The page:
TennCare - Factor Medication Reimbursement Rates (CMS-2345-FC)
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Bleeding Disorder Patients and Specialty Pharmacies are seeking a correction to recent reimbursement changes promulgated by TennCare on April 1, 2017. The reimbursement methodology used for Blood Factor products has been radically altered in a way that is wildly out of line with other nationally-recognized benchmarks and indices.
The reimbursement now jeopardizes the care of all TennCare-covered lives with the rare genetic bleeding disorder commonly known as Hemophilia. The pricing is now well below the wholesale cost across all products, preventing the sustained business of providing even the most basic level of service to these patients. It is our contention that the reimbursement proposed by Meyers and Stauffer was irresponsibly promoted, containing fundamentally flawed premises and unsustainable scalability.
These recent changes fail to satisfy the requirements of section 1902(a)(30)(A) of the Social Security Act mandating that their methods "assure that payments are consistent with efficiency, economy, and quality of care and are sufficient to enlist enough providers so that care and services are available under the plan..." The briefest review of Standards of Care will yield multiple recommendations across both lay and scholarly Hemophilia-specific publications that speak to the crucial support services necessary to prevent a cycle of preventable hospitalizations. See also the MASAC guidelines which can be found via the CDC website. These changes not only risk the morbidity and mortality of this patient population, but shifts and magnifies the cost to the healthcare system as a whole. These pricing changes fail to achieve the goals of sensible, fair reimbursement or preserving uninterrupted access to outpatient care.
This pricing methodology completely abandons such indices as WAC, AWP, MAC, and instead relies exclusively on voluntary "surveys" and "help desk calls". This proposed method is exquisitely susceptible to flawed data and flawed conclusions based on any such data. It is difficult to imagine a less statistically sound method for arriving at valid extrapolatable figures. Moreover, this non-indexed approach necessarily creates more work, potentially flawed, for the staff responsible for staying abreast of ceaseless pharmaceutical price increases.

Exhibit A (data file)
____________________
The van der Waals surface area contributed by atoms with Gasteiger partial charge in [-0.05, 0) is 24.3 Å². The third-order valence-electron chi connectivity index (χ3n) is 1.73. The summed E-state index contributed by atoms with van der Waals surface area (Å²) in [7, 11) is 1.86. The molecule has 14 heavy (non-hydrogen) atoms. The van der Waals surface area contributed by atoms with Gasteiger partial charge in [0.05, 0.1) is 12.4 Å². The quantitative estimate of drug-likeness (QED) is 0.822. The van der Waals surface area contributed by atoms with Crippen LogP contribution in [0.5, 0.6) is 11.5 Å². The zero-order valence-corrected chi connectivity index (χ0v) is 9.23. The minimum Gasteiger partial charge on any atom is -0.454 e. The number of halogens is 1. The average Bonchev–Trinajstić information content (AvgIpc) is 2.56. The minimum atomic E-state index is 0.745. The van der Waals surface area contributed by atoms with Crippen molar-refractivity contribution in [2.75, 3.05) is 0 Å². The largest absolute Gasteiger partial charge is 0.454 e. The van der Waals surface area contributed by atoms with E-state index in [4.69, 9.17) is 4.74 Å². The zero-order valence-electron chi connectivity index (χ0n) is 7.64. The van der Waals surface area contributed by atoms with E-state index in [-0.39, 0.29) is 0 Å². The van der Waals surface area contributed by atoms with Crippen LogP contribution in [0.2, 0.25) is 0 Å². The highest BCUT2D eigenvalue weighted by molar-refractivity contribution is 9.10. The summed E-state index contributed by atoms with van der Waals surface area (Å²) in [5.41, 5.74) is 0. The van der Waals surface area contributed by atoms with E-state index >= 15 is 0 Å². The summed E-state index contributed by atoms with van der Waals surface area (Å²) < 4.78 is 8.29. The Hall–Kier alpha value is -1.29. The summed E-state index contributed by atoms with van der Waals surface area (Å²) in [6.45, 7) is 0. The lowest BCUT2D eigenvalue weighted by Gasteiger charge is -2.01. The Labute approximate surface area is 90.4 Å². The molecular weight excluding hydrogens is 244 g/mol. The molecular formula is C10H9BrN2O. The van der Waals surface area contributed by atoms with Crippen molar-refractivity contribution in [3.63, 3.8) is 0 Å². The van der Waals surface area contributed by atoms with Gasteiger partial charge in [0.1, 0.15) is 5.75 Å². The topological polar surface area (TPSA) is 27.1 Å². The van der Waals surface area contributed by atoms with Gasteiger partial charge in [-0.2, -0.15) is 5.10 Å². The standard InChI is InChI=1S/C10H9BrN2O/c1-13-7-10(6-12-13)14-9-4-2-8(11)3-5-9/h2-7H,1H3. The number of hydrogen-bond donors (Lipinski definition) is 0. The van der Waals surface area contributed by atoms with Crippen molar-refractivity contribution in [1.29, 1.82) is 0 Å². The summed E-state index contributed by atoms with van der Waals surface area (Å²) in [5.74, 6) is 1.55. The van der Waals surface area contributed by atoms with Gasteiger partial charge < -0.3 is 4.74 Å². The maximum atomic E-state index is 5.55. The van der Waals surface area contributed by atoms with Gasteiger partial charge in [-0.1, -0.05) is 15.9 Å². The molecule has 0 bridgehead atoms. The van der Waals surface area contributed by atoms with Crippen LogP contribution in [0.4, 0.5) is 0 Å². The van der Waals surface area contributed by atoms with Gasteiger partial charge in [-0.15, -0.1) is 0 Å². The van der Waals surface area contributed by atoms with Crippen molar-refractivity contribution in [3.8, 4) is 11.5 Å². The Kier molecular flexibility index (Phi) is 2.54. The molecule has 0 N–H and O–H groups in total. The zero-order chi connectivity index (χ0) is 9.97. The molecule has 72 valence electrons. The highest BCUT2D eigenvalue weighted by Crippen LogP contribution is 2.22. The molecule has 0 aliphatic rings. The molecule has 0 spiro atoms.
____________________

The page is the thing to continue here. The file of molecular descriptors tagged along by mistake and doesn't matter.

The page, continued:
Futhermore, included in TennCare's own Specialty Pharmacy Agreement distributed by Magellan on 11/4/16, are a litany of reporting requirements and extraneous services mandated for patients receiving Blood Factor products. The recent shift to a negative reimbursement model now denies pharmacies the resources to satisfy requirements such as "2.20) The Specialty Pharmacy shall provide therapy management and care coordination programs and services that may include, but are not limited to, the following:... [education, injection training, Registered Nurses]..." Again, this is in addition to a pricing model that suggests dispensing below cost.
The new reimbursement model blithely ignores expenses incurred by the additional staffing necessary to perform the exhaustive reporting required by TennCare on patients receiving Blood Factor products. This financial burden is compounded by unrecouped cost unique to Specialty Pharmacy in general and Hemophilia management in particular. There are fees and staffing necessary to seek and maintain niche Specialty certifications in good standing with accrediting bodies such as JCAHO, URAC, CHAP, ACHC, and the like.
In short, this patient population is now positioned to lose access to care. Any imagined cost savings will be vastly outweighed when the hospital bills begin rolling in. Please intervene in this matter before it results in a public health crisis.
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